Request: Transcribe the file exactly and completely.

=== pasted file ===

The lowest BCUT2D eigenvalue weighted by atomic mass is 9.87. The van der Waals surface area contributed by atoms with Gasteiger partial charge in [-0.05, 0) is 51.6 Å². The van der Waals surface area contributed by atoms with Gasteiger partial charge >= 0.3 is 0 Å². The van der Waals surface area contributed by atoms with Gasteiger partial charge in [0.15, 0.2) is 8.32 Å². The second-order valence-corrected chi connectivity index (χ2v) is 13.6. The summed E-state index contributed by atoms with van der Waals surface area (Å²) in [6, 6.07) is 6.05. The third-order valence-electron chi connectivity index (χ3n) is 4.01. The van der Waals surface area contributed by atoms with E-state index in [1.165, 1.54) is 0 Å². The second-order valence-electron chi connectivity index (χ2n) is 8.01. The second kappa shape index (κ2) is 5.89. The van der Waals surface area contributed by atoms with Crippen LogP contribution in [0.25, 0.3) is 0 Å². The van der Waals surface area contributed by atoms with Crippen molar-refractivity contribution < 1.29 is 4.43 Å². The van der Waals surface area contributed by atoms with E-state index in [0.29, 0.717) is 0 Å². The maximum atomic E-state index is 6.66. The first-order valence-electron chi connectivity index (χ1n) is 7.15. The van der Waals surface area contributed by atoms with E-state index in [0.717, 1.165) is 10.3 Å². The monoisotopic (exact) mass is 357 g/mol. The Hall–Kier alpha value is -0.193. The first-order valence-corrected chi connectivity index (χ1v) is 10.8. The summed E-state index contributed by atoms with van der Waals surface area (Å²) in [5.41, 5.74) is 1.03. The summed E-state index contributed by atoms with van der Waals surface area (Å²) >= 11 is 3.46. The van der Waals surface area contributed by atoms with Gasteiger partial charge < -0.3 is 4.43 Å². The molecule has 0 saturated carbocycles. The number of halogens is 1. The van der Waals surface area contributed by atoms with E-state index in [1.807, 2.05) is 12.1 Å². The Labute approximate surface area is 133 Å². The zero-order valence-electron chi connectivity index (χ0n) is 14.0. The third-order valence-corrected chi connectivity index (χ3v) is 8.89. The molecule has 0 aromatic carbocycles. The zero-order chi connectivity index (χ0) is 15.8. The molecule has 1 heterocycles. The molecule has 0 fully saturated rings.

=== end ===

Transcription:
The lowest BCUT2D eigenvalue weighted by atomic mass is 9.87. The van der Waals surface area contributed by atoms with Gasteiger partial charge in [-0.05, 0) is 51.6 Å². The van der Waals surface area contributed by atoms with Gasteiger partial charge >= 0.3 is 0 Å². The van der Waals surface area contributed by atoms with Gasteiger partial charge in [0.15, 0.2) is 8.32 Å². The second-order valence-corrected chi connectivity index (χ2v) is 13.6. The summed E-state index contributed by atoms with van der Waals surface area (Å²) in [6, 6.07) is 6.05. The third-order valence-electron chi connectivity index (χ3n) is 4.01. The van der Waals surface area contributed by atoms with E-state index in [1.165, 1.54) is 0 Å². The second-order valence-electron chi connectivity index (χ2n) is 8.01. The second kappa shape index (κ2) is 5.89. The van der Waals surface area contributed by atoms with Crippen LogP contribution in [0.25, 0.3) is 0 Å². The van der Waals surface area contributed by atoms with Crippen molar-refractivity contribution < 1.29 is 4.43 Å². The van der Waals surface area contributed by atoms with E-state index in [0.29, 0.717) is 0 Å². The maximum atomic E-state index is 6.66. The first-order valence-electron chi connectivity index (χ1n) is 7.15. The van der Waals surface area contributed by atoms with E-state index in [0.717, 1.165) is 10.3 Å². The monoisotopic (exact) mass is 357 g/mol. The Hall–Kier alpha value is -0.193. The first-order valence-corrected chi connectivity index (χ1v) is 10.8. The summed E-state index contributed by atoms with van der Waals surface area (Å²) in [5.41, 5.74) is 1.03. The summed E-state index contributed by atoms with van der Waals surface area (Å²) >= 11 is 3.46. The van der Waals surface area contributed by atoms with Gasteiger partial charge < -0.3 is 4.43 Å². The molecule has 0 saturated carbocycles. The number of halogens is 1. The van der Waals surface area contributed by atoms with E-state index in [1.807, 2.05) is 12.1 Å². The Labute approximate surface area is 133 Å². The zero-order valence-electron chi connectivity index (χ0n) is 14.0. The third-order valence-corrected chi connectivity index (χ3v) is 8.89. The molecule has 0 aromatic carbocycles. The zero-order chi connectivity index (χ0) is 15.8. The molecule has 1 heterocycles. The molecule has 0 fully saturated rings.